By LIBBY CLUETT
STRAWN – Nearly 65 Strawn residents and individuals from around the region gathered Thursday evening in Strawn's Opal Guest Chapel to hear from Texas Parks and Wildlife Department staff working on developing the Palo Pinto Mountains State Park.
The main topic of the forum was to gather Strawn citizens' feedback on possibly deeding Tucker Lake – the city's water source – to the Palo Pinto Mountains State Park. This didn't keep several equestrians, including members of the Texas Equestrian Trail Riders Association, from attending, seemingly chomping at the bit for a chance to ride in the state's newly minted park.
While the park is years from being officially opened to the public, TPWD officials said there would likely be chances for individuals and volunteer organizations to access the land on a limited basis, once they have fully assessed the property and know what activities it will support.
Strawn Mayor Carl Frazier opened the meeting by explaining that the idea proposed is for the city to hand over roughly 110 acres of land immediately surrounding the city's 90-acre Tucker Lake to the new park. TPWD would become stewards of the land, along with the nearly 4,000 acres the state agency purchased for the park, and could then build cabins around the lake and develop the area for recreational use, which would draw revenue to Strawn.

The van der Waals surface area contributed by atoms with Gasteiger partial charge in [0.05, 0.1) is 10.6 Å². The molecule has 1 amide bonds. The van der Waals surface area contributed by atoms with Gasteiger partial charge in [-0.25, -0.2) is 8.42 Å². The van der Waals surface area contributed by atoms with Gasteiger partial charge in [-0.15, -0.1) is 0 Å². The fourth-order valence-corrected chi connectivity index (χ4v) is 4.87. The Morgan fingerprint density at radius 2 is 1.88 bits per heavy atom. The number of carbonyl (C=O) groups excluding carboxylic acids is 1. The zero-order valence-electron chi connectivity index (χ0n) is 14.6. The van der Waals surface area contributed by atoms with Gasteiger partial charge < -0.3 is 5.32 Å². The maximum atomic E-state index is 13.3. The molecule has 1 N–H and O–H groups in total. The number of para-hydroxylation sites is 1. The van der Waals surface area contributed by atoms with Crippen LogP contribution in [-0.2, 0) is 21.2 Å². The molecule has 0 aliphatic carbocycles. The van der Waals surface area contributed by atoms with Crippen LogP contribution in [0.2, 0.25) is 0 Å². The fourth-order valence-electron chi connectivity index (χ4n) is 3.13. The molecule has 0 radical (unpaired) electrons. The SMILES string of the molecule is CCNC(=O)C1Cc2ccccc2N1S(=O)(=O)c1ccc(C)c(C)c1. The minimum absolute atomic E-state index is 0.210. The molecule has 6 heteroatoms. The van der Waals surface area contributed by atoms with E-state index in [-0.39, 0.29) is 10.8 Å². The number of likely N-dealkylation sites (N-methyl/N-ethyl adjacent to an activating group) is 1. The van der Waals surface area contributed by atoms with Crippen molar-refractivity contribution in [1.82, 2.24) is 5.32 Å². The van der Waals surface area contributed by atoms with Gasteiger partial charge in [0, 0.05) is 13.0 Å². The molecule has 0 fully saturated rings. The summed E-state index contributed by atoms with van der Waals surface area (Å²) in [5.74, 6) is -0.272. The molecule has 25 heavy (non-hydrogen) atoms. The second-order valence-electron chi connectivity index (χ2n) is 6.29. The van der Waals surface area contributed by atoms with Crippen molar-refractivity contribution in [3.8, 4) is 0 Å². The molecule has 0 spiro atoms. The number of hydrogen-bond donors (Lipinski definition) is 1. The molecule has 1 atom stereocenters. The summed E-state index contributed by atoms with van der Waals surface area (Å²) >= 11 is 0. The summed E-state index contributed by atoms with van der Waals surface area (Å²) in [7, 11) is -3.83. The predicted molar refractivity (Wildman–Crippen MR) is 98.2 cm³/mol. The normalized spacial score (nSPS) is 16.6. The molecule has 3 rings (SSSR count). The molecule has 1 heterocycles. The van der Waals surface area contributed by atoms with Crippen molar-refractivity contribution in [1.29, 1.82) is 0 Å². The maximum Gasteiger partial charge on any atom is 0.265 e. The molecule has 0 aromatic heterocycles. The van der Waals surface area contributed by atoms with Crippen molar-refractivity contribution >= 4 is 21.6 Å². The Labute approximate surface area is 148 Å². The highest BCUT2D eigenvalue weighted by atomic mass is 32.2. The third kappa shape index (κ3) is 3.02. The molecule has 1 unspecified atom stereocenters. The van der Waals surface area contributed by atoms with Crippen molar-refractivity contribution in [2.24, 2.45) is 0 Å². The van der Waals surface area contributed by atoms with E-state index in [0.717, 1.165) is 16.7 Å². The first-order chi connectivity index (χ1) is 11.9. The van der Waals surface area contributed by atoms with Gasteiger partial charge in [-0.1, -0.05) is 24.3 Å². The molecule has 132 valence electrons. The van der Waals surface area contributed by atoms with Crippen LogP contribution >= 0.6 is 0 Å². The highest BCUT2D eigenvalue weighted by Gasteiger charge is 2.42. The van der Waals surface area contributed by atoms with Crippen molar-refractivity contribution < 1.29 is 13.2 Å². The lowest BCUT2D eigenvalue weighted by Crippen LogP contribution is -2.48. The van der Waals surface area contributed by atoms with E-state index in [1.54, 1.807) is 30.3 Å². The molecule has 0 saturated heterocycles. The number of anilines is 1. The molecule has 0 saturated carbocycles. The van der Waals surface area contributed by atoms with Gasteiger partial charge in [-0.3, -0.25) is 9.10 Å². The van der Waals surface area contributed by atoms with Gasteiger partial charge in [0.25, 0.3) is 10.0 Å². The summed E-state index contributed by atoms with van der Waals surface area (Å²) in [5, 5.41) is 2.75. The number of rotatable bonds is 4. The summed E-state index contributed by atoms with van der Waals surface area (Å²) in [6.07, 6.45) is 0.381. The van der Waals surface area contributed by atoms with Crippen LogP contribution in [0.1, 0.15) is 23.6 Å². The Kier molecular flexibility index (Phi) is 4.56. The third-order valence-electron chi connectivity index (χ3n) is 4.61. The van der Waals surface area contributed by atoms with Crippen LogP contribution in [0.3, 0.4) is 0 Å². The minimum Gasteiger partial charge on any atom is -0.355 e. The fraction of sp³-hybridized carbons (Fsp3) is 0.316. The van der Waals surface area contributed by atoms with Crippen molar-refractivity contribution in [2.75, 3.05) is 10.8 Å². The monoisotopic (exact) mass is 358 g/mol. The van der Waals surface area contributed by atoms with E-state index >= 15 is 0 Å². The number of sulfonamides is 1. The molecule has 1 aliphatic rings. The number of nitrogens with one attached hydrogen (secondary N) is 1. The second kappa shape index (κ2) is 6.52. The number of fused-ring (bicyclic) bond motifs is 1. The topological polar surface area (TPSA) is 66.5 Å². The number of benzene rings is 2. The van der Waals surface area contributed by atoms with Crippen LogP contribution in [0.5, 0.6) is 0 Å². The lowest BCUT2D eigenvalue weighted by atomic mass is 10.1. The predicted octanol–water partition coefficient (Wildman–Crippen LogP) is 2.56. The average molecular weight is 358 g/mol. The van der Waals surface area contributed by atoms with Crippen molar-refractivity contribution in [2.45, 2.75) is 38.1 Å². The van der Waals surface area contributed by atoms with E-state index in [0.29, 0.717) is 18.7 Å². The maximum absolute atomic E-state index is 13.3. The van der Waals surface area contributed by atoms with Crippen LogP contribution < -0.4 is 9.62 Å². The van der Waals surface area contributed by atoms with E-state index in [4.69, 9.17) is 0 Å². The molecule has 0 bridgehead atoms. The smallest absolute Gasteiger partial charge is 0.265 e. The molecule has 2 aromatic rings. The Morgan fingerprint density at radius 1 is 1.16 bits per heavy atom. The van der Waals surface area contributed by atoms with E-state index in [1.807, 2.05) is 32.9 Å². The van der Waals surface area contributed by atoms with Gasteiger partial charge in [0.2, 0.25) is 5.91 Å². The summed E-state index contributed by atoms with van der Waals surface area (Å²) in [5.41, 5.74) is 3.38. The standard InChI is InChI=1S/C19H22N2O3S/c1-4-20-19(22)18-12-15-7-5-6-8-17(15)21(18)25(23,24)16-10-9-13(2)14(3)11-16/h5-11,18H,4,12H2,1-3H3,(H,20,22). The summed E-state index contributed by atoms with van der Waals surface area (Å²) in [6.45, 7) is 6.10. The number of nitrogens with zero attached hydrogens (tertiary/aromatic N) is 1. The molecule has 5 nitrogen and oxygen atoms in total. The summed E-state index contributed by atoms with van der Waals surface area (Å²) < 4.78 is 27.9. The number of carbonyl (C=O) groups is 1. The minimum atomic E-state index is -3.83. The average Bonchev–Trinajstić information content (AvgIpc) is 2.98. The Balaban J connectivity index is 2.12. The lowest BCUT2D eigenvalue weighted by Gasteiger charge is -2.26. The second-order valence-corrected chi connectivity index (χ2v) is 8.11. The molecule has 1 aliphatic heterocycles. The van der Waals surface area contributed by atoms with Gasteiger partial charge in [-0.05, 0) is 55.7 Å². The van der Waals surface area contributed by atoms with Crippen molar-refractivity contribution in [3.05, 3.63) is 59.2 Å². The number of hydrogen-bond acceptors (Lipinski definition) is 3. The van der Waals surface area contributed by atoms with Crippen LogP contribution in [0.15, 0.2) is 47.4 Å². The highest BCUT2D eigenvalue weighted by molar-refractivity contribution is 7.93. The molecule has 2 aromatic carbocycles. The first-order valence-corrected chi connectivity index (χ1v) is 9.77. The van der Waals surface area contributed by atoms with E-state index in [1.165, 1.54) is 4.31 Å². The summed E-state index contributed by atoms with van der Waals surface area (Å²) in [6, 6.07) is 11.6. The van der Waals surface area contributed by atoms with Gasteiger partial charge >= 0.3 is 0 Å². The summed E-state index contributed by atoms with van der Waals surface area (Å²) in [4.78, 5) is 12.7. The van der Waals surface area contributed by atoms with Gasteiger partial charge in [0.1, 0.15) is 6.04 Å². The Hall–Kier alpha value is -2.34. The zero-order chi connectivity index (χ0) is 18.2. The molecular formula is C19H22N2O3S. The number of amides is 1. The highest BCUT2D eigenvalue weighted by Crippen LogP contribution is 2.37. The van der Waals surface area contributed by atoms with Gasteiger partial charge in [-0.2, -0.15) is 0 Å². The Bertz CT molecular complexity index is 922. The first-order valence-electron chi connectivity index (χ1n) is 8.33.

There would be a written agreement between TPWD and the city, and Frazier said they are just in the beginning stages of deciding what the agreement would look like. He noted that compensation would come from the increase in future sales-tax revenue and related increased economic development within the city.
The proposed agreement would likely not include the dam and spillway area, according to Frazier and speakers at Thursday's meeting.
“I'd like to know how you feel about this,” the mayor told the crowd. “I'd be reluctant to sign away anything that belongs to the city without your blessing.”